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Ann Med. 2008;40(7):482-95. doi: 10.1080/07853890802082096.

The genetic and environmental basis of atopic diseases.

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Department of Medicine, Gennimatas General Hospital, Thessaloniki, Greece.


The prevalence of atopic diseases has increased abruptly in recent years in most Westernized societies, making the question why this happened the topic of a heated debate. The best paradigm available to date to explain this steep rise, the 'hygiene hypothesis', supports that it is the excess 'cleanliness' of our environments that has led to the decline in the number of infectious stimuli that are necessary for the proper development of our immune system. Recent findings support that it is the combined effect that not only pathogenic, but also non-pathogenic microorganisms, and even their structural components,can exert on the immune system that deters from the development of atopic responses. Adding to these results are intriguing new findings on the effect different gene polymorphisms can have on an individual's predisposition to allergic diseases. The most important linkages produced, to date, include those among the genes for IL-4, IL-13, HLA-DRB, TNF, LTA,FCER1B, IL-4RA, ADAM33, TCR alpha/delta, PHF11, GPRA, TIM, p40, CD14, DPP10, T-bet, GATA-3, and FOXP3 and allergic disorders. The two parallel research efforts, epidemiologic and genetic, are only recently starting to converge,producing fascinating results on the effect particular gene-environment interactions might have in the development of atopy.The most important lesson learned through this tremendous research effort is that not only a small number but thousands and millions of separate risk factors act in concordance in the production of the allergic phenotype.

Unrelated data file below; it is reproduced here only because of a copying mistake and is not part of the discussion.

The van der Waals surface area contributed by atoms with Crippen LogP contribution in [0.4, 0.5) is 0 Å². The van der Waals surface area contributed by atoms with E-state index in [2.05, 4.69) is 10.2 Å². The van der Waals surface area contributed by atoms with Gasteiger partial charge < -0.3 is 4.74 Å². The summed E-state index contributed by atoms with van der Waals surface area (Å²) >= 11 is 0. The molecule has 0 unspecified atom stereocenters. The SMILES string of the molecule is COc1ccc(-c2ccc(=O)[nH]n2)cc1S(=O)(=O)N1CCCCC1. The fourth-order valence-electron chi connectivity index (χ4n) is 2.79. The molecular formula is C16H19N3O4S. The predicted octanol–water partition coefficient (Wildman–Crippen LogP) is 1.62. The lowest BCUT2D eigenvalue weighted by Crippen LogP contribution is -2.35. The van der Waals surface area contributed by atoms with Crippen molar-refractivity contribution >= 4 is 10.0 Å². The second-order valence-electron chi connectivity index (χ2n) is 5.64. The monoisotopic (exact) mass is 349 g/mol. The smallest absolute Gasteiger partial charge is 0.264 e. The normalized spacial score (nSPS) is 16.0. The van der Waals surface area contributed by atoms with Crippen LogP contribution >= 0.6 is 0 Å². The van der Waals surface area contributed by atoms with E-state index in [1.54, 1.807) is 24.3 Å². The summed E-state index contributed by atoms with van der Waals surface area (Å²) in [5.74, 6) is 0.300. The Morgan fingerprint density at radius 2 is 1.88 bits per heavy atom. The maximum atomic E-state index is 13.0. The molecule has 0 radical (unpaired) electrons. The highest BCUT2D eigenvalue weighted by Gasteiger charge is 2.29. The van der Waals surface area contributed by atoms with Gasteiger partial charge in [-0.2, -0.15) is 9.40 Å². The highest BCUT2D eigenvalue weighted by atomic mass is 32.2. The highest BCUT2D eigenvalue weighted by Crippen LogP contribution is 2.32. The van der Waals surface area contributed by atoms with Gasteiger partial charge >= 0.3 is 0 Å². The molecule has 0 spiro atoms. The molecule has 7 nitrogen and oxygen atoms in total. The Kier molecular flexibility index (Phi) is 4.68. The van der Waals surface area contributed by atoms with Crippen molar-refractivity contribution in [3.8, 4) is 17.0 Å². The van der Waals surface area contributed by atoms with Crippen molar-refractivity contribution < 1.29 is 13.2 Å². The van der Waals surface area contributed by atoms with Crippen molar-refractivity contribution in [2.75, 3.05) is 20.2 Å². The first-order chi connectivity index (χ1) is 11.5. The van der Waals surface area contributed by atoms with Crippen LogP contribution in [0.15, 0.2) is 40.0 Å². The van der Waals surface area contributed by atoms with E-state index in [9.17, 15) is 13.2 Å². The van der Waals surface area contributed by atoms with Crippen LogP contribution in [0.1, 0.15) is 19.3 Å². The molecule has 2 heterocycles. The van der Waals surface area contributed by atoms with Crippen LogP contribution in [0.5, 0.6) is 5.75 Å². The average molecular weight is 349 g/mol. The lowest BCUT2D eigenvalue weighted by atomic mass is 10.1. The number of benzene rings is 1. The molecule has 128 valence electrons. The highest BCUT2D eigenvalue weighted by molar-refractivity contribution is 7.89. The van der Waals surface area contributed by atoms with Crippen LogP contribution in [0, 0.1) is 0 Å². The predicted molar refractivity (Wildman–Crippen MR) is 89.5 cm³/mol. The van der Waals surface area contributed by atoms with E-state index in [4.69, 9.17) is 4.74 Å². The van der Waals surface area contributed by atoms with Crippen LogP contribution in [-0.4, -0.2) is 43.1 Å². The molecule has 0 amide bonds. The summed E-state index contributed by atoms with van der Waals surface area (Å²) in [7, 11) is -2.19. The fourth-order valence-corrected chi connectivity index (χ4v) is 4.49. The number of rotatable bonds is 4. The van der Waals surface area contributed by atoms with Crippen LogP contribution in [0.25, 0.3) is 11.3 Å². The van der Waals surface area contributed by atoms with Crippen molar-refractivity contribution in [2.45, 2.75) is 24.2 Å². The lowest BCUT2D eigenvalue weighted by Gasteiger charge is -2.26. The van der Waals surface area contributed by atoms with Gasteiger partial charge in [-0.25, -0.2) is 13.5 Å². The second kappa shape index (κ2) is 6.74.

[Indexed for MEDLINE]

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